CAGIVA RAPTOR 650
Nothing succeeds like success. Cagiva lines up to attack the other end of the naked roadster market with the launch of a pair of 650 Raptor models at Intermot while orders back up for the one-litre versions of the Cagiva Raptor and V-Raptor twins launched a year ago. The Italian marque’s new Cassinetta factory moves to a second shift to keep up with demand as the increased flow of Suzuki fuel-injected TL1000S engines come on line from Japan.
Now Cagiva has produced another key component in its mission to reinvent the Ducati Monster eight years on. It has replaced the injected dohc TL1000S 90-degree V-twin motor with the carburetted 81 x 62.6mm otto valvole of similar architecture from Suzuki’s acclaimed SV650 small-scale sister to wrest sales from Ducati’s best-selling M600 desmodue.
The M600 sold more in the 1999 sales year than any other motorcycle model of any capacity or type in the crucial Italian home market, as well as racking up volume sales in key export countries.
Anything up to 150kph is no problem on the Raptor, though at higher speeds you have to start to hold on tight with your arms up to the claimed top speed of 205kph. The relatively rearset footrest, a low 775mm seat height and quite wide handlebars combine to create a sporty stance with practical leverage that makes this such an ideal bike for twisty town work or winding mountain roads. There was some dispute whether the bars should be short and flat, or wider and pulled back.
Castiglioni got busy with his tape measure, hopped on and off the bike a few times, issued some opinions – some might call them instructions – and returned to his office to resume negotiations with Suzuki for an extra supply of engines. I reckon he got it just right.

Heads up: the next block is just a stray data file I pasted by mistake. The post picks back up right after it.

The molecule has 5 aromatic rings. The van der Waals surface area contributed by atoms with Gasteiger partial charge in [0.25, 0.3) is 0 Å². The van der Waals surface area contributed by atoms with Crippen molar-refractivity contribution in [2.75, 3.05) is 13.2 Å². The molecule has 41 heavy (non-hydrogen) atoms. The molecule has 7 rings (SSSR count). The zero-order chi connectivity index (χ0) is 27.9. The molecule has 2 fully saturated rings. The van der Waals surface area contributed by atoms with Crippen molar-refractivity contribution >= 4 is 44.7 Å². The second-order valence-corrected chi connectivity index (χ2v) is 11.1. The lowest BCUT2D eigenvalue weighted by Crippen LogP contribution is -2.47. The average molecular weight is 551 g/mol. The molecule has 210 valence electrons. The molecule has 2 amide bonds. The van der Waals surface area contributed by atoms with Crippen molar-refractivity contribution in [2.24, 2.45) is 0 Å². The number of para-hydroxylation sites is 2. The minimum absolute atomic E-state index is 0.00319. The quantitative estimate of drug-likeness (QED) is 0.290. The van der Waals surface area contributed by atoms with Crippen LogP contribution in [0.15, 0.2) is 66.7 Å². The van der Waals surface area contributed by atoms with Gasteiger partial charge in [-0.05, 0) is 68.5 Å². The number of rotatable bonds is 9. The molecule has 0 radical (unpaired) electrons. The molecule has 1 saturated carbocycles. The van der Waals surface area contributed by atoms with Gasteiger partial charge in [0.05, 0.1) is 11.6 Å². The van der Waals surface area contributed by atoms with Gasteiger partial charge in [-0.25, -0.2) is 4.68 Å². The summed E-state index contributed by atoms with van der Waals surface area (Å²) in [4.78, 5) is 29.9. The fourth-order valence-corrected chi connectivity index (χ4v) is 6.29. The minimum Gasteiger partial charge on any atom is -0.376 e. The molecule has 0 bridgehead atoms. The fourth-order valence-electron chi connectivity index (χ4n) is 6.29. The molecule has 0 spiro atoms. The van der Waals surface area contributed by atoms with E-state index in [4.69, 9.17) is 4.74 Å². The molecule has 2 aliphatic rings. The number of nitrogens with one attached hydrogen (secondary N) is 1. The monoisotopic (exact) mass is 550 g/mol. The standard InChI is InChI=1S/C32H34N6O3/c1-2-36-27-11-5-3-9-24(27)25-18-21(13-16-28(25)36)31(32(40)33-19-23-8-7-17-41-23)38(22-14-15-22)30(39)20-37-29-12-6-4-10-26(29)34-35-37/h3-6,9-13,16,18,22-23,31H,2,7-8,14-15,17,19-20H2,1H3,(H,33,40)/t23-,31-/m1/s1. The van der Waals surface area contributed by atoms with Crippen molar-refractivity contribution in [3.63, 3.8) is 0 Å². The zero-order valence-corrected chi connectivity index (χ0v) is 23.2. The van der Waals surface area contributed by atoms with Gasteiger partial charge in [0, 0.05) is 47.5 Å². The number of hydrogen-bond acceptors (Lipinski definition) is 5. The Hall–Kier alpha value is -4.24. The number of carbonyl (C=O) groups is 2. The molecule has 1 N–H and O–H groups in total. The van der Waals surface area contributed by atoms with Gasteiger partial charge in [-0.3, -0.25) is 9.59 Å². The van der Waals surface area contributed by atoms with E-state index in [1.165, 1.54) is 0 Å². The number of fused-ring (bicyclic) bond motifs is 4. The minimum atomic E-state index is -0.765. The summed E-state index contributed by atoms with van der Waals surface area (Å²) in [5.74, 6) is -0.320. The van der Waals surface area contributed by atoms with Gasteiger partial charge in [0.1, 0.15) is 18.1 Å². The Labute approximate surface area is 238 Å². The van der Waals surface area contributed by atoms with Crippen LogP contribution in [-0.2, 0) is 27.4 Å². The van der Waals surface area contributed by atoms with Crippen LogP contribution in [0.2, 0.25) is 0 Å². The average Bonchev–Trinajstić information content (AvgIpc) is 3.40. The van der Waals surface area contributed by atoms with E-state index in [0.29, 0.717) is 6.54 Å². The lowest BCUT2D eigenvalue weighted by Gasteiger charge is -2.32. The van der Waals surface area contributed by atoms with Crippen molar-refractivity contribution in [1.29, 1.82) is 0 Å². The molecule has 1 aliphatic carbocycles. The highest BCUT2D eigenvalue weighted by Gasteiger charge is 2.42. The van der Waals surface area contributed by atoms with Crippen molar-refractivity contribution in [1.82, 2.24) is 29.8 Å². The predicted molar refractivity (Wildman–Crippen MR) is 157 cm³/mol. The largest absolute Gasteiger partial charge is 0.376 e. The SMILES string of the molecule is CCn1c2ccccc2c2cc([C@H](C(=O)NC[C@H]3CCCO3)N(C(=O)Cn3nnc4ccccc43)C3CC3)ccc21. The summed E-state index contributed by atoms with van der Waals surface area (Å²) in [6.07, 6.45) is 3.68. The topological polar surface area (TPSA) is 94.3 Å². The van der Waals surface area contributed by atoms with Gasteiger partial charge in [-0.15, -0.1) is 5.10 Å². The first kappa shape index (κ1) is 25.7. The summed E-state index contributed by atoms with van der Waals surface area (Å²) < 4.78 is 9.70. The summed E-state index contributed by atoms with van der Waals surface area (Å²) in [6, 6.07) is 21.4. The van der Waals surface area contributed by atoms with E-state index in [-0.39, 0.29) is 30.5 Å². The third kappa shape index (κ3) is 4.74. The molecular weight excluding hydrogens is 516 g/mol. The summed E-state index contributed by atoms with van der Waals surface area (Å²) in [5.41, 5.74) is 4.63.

It soon becomes apparent that this is one of those bikes which should come with a written warning: Attention – Riding this motorcycle may become addictive. Owners can expect to start looking for excuses to go for a ride – as in I’m just popping over to the next town to see so-and-so – because Cagiva’s engineers have succeeded in concocting a bike which is seriously fun to ride. It gives satisfying performance without being ntimidating and even an entry-level rider is going to feel in control while getting a serious buzz out of riding.
I hate to say it, but Ducati should be kicking itself for not having developed it. Just as the best-selling Suzuki SV650 (whose marvelous engine is such a key ingredient in this user-friendly, fun package) is in every way the Ducati Pantah of the Y2K era, so the Raptor 650’s sparkling allure underlines the neo-vintage nature of the current desmodue lineup. It emphasises how much Ducati’s more budget-priced model range has become yesterday’s papers, despite that glorious name on the fuel tank.
That’s because the Raptor’s SV650 engine is a flexible but also forceful friend, pulling cleanly away in top gear from as low as 2500rpm without a glitch or any sign of transmission snatch. It makes this a practical commuter bike as well as a back roads blaster – once you figure out where you’re going to strap any luggage since there’s no provision for clipping any on.
A slightly larger 19-litre fuel tank (one litre bigger than the Mille) made of plastic, also rules out using a magnetic tank bag. With the 2-1-2 exhaust layout used on the Raptor, compared to the SV650’s 2-1 system, there’s no room either for any throw-over bags, so Cagiva needs to give this serious thought and come up with a Raptor equivalent of the Monster City. The pillion seat feels more designed for the look than use and, moreover, has no grips.
With Cagiva’s revised exhaust system and altered airbox, the Suzuki engine has even better midrange than in SV650 guise, just as the TL1000S motor used in the Raptor Mille has had its EFI remapped at Varese for the same purpose. The rugrat Raptor’s motor takes off above 3500rpm, with a linear shove all the way to the 11,700rpm revlimiter accompanied by the trademark lilting beat and muted thunder of the V-twin exhaust note. The stock Suzuki gearbox is just fantastic, with perfectly matched ratios that even in the upper gears have no more than 2000rpm between them.
- Euro Spares – The 650 Alazzurra article
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- Cagiva Mito – Wikipedia, the free encyclopedia